3. Deal with any delinquencies
On-time payments are a big deal when it comes to your credit score. Remember, payment history accounts for 35% of a FICO score, so any delinquent balances are making a big negative impact overall.
Helali says, “The biggest thing is to make sure all your payments are on time. It doesn’t matter if you have a late payment on a credit card that had a $1,000 balance or if you have a late payment on a credit card that had a $5 balance. It’s a late payment, and that’s going to impact your score.”
Missing one month’s regular payment is considered delinquent, though most creditors won’t report the issue until the two- or three-month mark. If you haven’t always been the best at paying on time, now is the time to make it right!
4. Settle any collections
Collections or charge-offs kill a credit score faster than snow boots on a bug.
Settle up those collections! They’ll remain on your record for up to seven years, but over time, they’ll make less of an impact on your credit history.
5. Put your bills on autopay, or set up a calendar reminder
Life happens, and a bill or payment gets shuffled to the side by accident. We get it. But the thing is, your credit score doesn’t get it. It’s an algorithm that doesn’t follow the news or your Facebook feed, and it unfortunately is not going to be at all sympathetic about any late payments.
Logging a consistent record of on-time payments is the most surefire way to positively impact your score. Again, payment history is weighted heavily in the credit score ratio, so developing that pattern of paying your bills on time makes a big difference.
Use technology to your advantage. For the regular bills that you can pay online, set up an autopay feature.
Don’t get overly worried about overdrafts on your main account! Most autopay setups include the option for email notifications. Before you get charged, you’ll get an email so you can check your account balance, if necessary.
You can also set up calendar reminders on your phone, computer, or home assistant. Put each bill or payment due date into your calendar, and turn on the reminder function. Some phones will also allow you to simply voice-command your payment reminder.
6. Pay down your debt
All outstanding debts will show up on your credit report, and a high debt-to-income ratio will make lenders less likely to give you a mortgage loan, or any other type of credit, for that matter.
Focus on your highest-interest debt first, but always make timely payments on all accounts. For example, it’s not in your best interest credit-wise to entirely pay off any single debt (such as a car or student loan) at the expense of late payments on other debts.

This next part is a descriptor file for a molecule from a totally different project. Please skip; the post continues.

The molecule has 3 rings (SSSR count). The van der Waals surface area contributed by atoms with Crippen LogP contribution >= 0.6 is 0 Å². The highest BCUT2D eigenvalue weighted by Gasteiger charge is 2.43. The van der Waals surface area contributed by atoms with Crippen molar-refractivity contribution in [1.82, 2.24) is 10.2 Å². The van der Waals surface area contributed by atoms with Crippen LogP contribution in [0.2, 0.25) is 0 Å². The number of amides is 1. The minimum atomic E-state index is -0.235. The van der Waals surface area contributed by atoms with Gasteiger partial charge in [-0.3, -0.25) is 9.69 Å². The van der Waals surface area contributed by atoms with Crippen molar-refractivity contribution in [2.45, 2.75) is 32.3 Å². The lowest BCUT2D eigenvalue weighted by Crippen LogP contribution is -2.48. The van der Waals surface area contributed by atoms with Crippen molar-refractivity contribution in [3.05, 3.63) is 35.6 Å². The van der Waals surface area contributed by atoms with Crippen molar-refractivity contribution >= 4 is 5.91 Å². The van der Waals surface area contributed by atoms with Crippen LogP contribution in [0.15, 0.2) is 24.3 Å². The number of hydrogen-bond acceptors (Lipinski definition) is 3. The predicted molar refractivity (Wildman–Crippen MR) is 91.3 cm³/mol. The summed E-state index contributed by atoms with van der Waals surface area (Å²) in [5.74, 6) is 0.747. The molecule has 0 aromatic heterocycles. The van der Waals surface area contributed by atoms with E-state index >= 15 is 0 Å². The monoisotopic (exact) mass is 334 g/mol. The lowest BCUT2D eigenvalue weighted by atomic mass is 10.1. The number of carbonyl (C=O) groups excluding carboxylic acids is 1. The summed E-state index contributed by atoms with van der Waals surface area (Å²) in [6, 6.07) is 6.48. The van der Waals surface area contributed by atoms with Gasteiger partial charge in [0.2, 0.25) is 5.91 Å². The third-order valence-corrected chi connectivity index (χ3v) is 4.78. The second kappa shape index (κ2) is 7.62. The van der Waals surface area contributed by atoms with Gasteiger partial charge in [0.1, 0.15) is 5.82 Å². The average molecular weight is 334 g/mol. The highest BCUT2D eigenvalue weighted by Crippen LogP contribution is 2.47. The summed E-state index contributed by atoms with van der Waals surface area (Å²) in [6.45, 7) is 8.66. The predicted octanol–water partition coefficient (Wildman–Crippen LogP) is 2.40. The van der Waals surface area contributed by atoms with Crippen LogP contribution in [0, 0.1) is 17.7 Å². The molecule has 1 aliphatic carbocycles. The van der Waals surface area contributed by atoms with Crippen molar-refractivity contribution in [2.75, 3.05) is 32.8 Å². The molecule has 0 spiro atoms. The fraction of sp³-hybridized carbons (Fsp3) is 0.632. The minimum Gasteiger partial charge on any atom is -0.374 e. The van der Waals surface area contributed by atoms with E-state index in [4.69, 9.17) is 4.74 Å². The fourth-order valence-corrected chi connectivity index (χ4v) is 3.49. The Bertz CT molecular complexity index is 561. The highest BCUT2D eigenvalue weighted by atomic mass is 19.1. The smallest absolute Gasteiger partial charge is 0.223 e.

Slate says, “If you think paying off the dirt bikes and the snowmobile is going to bring your credit score up, it actually may not.” Instead, keeping that good credit mix and credit history can help stabilize your credit score.
Helali mentions one disclaimer to this tip, though.
“The only time that I would recommend somebody go ahead and pay something off would be if they’re trying to qualify for a home loan,” he says.
“As a result of having too much on their credit, they may not qualify for what they’re looking for. Sometimes if you pay off an auto loan or other non-revolving credit, the payment goes away, and you’re likely to qualify for more.”
7. Keep your credit balances low
Just because you’ve got a $5,000 limit on one of your credit cards doesn’t mean you should use it!
Aim for 30% or less in credit utilization. That means keeping your balance at or below $1,500 for a card with a $5,000 limit (assuming you have no other lines of credit).
In fact, Helali says that those who are looking to actively build their credit should really try to stay even below that rule of thumb. He recommends a 20% credit usage.
8. Get credit for utility/cell phone/rent payments
Even if you’re awesome at making your rent and utility payments, you might not get credit for that responsible behavior in your credit report. To ensure that those payments get counted toward your credit score, you have a couple of options.
First of all, you could pay for any regular bills with a credit card. As long as you continuously pay off your credit card balance (and don’t max out your credit limit!), this can help build your payment consistency and boost your credit score. Hint: Using this strategy with a rewards card can earn you extra bonus points or miles for money you’re already spending. But be sure to pay it off!
As a second option, you can sign up for services that report your utilities and rent payments to be counted in your credit score. Experian Boost, UltraFICO, Rental Kharma, and Rent Track are a few options that may be especially helpful for those trying to build up thin credit files.